Punishment can lose its legitimacy if the enforcer can profit from delivering punishment. We examine how justification can promote the legitimacy of punishment in a one-shot sender-receiver game where an independent third party can punish the sender upon seeing whether the sender lied. Most third parties who can profit from punishment punish the senders regardless of how the senders behave. However, when they have to provide explanations for their punishment decisions, significantly more third parties punish senders if and only if senders lie, and senders are also more likely to perceive punishment as legitimate and behave honestly.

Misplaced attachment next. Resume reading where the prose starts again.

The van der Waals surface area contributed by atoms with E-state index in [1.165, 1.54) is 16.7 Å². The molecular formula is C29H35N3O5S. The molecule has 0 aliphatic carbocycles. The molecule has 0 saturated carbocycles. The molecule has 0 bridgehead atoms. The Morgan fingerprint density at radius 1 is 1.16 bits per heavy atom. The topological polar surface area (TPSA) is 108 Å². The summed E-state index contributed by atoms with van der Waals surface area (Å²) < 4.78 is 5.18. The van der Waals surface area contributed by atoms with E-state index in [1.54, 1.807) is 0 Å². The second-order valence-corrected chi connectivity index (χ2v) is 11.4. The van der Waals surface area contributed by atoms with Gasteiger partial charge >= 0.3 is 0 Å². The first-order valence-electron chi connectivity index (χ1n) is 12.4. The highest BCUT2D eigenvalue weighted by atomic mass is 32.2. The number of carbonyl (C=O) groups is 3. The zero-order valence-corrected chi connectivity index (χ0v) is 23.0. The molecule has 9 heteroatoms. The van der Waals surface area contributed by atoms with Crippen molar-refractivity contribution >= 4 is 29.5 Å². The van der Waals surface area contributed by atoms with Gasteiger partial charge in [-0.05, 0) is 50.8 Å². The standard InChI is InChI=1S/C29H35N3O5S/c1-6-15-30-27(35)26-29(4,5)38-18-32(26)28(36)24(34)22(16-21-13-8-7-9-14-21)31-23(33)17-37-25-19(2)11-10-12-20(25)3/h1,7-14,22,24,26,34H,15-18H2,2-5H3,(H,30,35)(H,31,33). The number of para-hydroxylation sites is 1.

|Number of pages||21|
|Journal||Journal of Institutional and Theoretical Economics|
|Publication status||Published - 2014|